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West Midlands Group 2016 Conservation Award Winner announced

The winner of the Victorian Society’s 2016 Birmingham & West Midlands Conservation Award has been named as the Dudley Fountain.

The Dudley Fountain

Dudley MBC was chosen from four finalists for this year’s prize for their skilled and dedicated conservation work to the Dudley Fountain on the High Street. The Grade II*-listed fountain was created in 1867 by sculptor James Forsyth and acted as a grand showpiece for his skills, though also fulfilled a practical use as a drinking fountain for both cattle/horses (from the low drinking troughs) and humans (from the smaller basins).

For many years the fountain fell into disrepair, with its original purpose as a grand water structure lost for over thirty years as the troughs were filled with soil and flowers. Now, its original purpose has been reimagined and water flows from the mouths of the ornate dolphins and lions as it was designed. The striking ornamental details have been reinstated and the area around of the fountain has also been improved with paving and planting.

Stephen Hartland, Chairman of the Victorian Society Birmingham and West Midlands group, said, “I’m delighted that Dudley Metropolitan Borough Council has been awarded the Birmingham & West Midlands Conservation Award for 2016, for the excellent restoration of the Grade II* listed fountain, and improvement of its setting, in Dudley Market Place.  For many years, since the 1960s, its sad decline and neglect was a cause for concern, but now James Forsyth’s delightful 1867 riot of Classical, Renaissance and Baroque ornament has been restored in time for its 150th anniversary in October this year.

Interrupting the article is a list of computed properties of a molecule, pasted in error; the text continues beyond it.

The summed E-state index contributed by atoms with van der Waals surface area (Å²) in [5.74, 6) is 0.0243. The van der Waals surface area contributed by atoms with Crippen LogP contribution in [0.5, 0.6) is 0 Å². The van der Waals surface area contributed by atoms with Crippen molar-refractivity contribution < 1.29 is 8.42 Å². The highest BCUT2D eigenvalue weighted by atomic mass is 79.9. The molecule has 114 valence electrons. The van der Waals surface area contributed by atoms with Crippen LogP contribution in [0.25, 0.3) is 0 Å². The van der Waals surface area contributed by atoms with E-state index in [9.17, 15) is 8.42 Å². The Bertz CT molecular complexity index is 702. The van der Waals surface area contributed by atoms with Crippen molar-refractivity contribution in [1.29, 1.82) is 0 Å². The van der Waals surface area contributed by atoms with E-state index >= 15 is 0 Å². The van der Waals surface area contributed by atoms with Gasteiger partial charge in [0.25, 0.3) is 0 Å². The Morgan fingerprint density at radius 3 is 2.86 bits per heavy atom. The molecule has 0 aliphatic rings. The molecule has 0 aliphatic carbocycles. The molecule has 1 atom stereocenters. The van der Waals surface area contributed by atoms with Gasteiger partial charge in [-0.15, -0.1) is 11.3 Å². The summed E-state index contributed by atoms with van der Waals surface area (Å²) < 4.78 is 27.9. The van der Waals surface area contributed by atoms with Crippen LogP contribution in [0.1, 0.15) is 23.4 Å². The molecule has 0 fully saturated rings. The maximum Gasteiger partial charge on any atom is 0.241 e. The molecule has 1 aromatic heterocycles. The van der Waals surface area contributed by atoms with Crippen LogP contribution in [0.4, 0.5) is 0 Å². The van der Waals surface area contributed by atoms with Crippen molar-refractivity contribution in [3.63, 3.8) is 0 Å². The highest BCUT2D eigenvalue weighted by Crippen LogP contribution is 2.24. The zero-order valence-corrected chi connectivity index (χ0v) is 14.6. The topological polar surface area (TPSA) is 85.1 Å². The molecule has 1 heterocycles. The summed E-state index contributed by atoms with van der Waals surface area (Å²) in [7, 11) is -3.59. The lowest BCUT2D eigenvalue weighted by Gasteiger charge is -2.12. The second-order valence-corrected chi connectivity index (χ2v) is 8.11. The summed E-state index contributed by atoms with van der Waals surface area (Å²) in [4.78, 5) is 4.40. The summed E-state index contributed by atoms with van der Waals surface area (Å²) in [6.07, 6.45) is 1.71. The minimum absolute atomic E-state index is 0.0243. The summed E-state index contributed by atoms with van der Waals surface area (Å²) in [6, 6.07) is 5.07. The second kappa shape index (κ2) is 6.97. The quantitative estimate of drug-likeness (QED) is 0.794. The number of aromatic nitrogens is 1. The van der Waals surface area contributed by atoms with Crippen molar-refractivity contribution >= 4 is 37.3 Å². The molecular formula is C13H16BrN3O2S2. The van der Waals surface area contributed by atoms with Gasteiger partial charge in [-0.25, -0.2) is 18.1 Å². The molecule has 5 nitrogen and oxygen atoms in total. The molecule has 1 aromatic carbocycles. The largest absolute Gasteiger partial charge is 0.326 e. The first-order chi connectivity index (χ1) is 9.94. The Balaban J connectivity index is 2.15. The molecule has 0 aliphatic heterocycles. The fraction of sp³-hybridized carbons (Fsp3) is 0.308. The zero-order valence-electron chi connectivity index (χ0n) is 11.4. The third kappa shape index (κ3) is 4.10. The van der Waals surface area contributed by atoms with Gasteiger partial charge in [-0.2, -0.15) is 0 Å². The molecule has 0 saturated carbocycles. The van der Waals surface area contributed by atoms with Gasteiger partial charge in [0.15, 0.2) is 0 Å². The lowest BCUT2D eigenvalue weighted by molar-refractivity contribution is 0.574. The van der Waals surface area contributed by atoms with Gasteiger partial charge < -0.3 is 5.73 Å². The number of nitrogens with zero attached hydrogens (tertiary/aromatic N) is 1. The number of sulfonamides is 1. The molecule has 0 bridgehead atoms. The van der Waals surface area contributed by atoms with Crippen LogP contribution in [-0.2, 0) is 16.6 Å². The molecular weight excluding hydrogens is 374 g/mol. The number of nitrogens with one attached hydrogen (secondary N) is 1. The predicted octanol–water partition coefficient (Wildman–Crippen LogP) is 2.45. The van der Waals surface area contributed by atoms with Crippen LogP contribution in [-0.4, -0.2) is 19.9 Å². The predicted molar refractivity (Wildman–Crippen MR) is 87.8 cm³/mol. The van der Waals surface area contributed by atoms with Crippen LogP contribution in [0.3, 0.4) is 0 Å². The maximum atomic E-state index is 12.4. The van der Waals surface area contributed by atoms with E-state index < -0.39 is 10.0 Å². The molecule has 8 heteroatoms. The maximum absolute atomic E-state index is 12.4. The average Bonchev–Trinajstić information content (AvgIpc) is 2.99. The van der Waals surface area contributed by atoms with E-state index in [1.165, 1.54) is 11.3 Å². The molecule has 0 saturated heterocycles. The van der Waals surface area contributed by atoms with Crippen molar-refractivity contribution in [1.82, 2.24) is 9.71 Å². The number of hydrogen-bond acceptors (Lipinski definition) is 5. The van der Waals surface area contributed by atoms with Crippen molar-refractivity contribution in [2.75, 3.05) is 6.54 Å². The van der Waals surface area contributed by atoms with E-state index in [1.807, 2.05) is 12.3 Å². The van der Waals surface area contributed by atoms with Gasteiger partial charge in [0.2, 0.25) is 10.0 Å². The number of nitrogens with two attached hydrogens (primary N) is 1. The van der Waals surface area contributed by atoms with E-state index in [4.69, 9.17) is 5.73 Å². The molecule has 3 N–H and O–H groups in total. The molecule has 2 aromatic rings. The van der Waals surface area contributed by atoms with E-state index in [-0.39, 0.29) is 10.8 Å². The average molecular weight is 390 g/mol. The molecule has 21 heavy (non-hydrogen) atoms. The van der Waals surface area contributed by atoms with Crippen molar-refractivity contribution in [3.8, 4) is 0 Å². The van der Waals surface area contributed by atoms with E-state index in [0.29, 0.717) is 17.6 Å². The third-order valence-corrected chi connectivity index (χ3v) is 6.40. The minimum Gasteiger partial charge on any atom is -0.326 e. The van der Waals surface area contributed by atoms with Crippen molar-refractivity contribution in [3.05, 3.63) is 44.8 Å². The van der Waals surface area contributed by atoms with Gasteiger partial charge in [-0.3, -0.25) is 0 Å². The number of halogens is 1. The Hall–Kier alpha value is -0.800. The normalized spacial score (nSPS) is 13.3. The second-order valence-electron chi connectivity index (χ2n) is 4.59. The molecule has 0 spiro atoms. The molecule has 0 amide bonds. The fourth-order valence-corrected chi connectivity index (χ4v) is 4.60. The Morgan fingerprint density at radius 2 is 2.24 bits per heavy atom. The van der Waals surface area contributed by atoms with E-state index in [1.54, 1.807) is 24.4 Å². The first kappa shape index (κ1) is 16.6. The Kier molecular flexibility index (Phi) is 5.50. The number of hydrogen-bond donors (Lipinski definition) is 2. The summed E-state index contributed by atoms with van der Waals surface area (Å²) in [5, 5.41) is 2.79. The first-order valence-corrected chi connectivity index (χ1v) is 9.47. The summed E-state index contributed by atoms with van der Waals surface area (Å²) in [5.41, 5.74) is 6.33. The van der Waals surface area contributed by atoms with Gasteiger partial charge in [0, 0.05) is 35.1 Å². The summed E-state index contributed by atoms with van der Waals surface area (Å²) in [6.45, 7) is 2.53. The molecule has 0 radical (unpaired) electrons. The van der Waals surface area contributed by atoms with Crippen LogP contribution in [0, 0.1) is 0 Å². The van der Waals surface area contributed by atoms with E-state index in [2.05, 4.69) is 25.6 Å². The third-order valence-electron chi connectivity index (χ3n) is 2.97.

Our Casework Committee acted as judging panel for a number of nominations across the West Midlands, but were clear in judging the Dudley Fountain nomination to be the winner.  I commend the Council for having the foresight to undertake this restoration and for improving the urban landscape in Dudley for its citizens and for those visiting from further afield.

As the Birmingham & West Midlands group celebrates its own semicentenary in 2017, I hope that others will take encouragement in Dudley’s example, and that of the Grand Hotel in Birmingham, who won our 2015 Conservation Award, that Victorian and Edwardian architecture is something to celebrate and protect, but most of all enjoy.”

The Regional Conservation Award was established in 2015 to reward the high quality conservation work done by architects and groups across Birmingham and the West Midlands. The 2016 Awards is generously sponsored by the 2015 winners: Hortons’ Estate Ltd.

Tony Green, CEO of Hortons’ Estate, said, “Congratulations to Dudley Metropolitan Borough Council for being selected as the most well deserved winner of the Birmingham & West Midlands Conservation Award for 2016.  We believe that historic structures have an important role to play in the regeneration of our towns and cities and are delighted to be involved in the sponsorship of an award that promotes such works.”

Councillor Khurshid Ahmed, cabinet member for planning and economic development at Dudley Council, said: “We are really proud of the restoration project with the fountain as part of the wider regeneration of the town centre. The fountain is very much a focal point for people in the town and complements the new market place and the restoration of the historic shop fronts which is so vital in such an important shopping area which dates back to medieval times.

“We’re delighted that this has been recognised at a national level but there is still more work to be done around maintenance and preservation to make sure this local landmark continues to be a focal point for the town.”

The prize of an illuminated scroll and 18” commemorative bronze disc will be awarded to Dudley MBC at the Society’s Annual General Meeting at the Council House in Birmingham on July 21st 2017, followed by a local presentation in Dudley’s own Council House at a date thereafter.

 

Pictures and more information on the winning entry can be downloaded here.

Saturday 11 February

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